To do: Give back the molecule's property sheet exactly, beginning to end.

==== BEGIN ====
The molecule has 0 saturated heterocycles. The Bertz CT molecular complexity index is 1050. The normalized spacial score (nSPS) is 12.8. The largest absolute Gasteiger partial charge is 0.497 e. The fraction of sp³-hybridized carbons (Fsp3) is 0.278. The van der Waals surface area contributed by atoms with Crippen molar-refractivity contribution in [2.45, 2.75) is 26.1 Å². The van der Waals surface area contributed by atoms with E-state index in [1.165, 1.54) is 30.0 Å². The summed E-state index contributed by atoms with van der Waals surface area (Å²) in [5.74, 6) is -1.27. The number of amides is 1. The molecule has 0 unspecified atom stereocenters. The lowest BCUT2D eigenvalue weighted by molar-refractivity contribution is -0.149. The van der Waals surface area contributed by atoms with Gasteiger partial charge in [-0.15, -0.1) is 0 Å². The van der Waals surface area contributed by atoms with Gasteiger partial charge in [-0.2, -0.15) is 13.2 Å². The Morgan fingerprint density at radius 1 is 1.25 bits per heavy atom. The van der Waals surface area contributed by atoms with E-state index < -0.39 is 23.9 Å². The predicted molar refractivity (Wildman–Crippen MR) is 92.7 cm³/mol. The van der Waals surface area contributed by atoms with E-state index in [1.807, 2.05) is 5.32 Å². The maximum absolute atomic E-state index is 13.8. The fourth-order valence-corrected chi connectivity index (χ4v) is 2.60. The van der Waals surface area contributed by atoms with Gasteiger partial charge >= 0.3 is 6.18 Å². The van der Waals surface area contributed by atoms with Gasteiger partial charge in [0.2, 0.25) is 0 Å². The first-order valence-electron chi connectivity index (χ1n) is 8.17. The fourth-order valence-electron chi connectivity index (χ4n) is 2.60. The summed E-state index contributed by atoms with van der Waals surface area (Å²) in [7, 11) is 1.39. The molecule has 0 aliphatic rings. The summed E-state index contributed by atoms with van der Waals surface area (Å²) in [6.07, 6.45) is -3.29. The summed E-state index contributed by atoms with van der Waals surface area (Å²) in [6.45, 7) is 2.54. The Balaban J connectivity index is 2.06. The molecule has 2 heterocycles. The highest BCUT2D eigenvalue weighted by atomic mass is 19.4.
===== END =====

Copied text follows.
The molecule has 0 saturated heterocycles. The Bertz CT molecular complexity index is 1050. The normalized spacial score (nSPS) is 12.8. The largest absolute Gasteiger partial charge is 0.497 e. The fraction of sp³-hybridized carbons (Fsp3) is 0.278. The van der Waals surface area contributed by atoms with Crippen molar-refractivity contribution in [2.45, 2.75) is 26.1 Å². The van der Waals surface area contributed by atoms with E-state index in [1.165, 1.54) is 30.0 Å². The summed E-state index contributed by atoms with van der Waals surface area (Å²) in [5.74, 6) is -1.27. The number of amides is 1. The molecule has 0 unspecified atom stereocenters. The lowest BCUT2D eigenvalue weighted by molar-refractivity contribution is -0.149. The van der Waals surface area contributed by atoms with Gasteiger partial charge in [-0.15, -0.1) is 0 Å². The van der Waals surface area contributed by atoms with Gasteiger partial charge in [-0.2, -0.15) is 13.2 Å². The Morgan fingerprint density at radius 1 is 1.25 bits per heavy atom. The van der Waals surface area contributed by atoms with E-state index < -0.39 is 23.9 Å². The predicted molar refractivity (Wildman–Crippen MR) is 92.7 cm³/mol. The van der Waals surface area contributed by atoms with E-state index in [1.807, 2.05) is 5.32 Å². The maximum absolute atomic E-state index is 13.8. The fourth-order valence-corrected chi connectivity index (χ4v) is 2.60. The van der Waals surface area contributed by atoms with Gasteiger partial charge >= 0.3 is 6.18 Å². The van der Waals surface area contributed by atoms with Gasteiger partial charge in [0.2, 0.25) is 0 Å². The first-order valence-electron chi connectivity index (χ1n) is 8.17. The fourth-order valence-electron chi connectivity index (χ4n) is 2.60. The summed E-state index contributed by atoms with van der Waals surface area (Å²) in [7, 11) is 1.39. The molecule has 0 aliphatic rings. The summed E-state index contributed by atoms with van der Waals surface area (Å²) in [6.07, 6.45) is -3.29. The summed E-state index contributed by atoms with van der Waals surface area (Å²) in [6.45, 7) is 2.54. The Balaban J connectivity index is 2.06. The molecule has 2 heterocycles. The highest BCUT2D eigenvalue weighted by atomic mass is 19.4.